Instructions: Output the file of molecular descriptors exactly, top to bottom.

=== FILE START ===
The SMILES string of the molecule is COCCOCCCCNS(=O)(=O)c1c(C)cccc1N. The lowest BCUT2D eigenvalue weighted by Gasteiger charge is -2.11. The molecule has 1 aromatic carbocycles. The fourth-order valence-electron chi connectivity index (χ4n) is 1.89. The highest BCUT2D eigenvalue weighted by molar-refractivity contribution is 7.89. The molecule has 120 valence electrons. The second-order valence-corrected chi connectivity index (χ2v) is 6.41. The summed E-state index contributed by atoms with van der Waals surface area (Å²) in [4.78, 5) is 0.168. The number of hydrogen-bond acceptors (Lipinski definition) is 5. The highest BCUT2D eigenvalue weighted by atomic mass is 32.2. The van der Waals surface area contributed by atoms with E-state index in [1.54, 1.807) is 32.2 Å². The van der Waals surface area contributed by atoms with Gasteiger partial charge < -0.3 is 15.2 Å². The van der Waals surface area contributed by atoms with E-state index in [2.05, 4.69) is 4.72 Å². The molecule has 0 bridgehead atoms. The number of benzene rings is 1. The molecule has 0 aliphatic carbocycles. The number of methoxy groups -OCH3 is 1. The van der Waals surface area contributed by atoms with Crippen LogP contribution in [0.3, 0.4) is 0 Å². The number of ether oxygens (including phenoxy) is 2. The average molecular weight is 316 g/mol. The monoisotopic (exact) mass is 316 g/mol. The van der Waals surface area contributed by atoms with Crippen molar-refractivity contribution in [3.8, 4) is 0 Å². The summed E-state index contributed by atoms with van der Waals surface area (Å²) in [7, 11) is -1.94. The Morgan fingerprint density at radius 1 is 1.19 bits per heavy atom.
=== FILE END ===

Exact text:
The SMILES string of the molecule is COCCOCCCCNS(=O)(=O)c1c(C)cccc1N. The lowest BCUT2D eigenvalue weighted by Gasteiger charge is -2.11. The molecule has 1 aromatic carbocycles. The fourth-order valence-electron chi connectivity index (χ4n) is 1.89. The highest BCUT2D eigenvalue weighted by molar-refractivity contribution is 7.89. The molecule has 120 valence electrons. The second-order valence-corrected chi connectivity index (χ2v) is 6.41. The summed E-state index contributed by atoms with van der Waals surface area (Å²) in [4.78, 5) is 0.168. The number of hydrogen-bond acceptors (Lipinski definition) is 5. The highest BCUT2D eigenvalue weighted by atomic mass is 32.2. The van der Waals surface area contributed by atoms with E-state index in [1.54, 1.807) is 32.2 Å². The van der Waals surface area contributed by atoms with Gasteiger partial charge < -0.3 is 15.2 Å². The van der Waals surface area contributed by atoms with E-state index in [2.05, 4.69) is 4.72 Å². The molecule has 0 bridgehead atoms. The number of benzene rings is 1. The molecule has 0 aliphatic carbocycles. The number of methoxy groups -OCH3 is 1. The van der Waals surface area contributed by atoms with Crippen LogP contribution in [0.3, 0.4) is 0 Å². The number of ether oxygens (including phenoxy) is 2. The average molecular weight is 316 g/mol. The monoisotopic (exact) mass is 316 g/mol. The van der Waals surface area contributed by atoms with Crippen molar-refractivity contribution in [3.8, 4) is 0 Å². The summed E-state index contributed by atoms with van der Waals surface area (Å²) in [7, 11) is -1.94. The Morgan fingerprint density at radius 1 is 1.19 bits per heavy atom.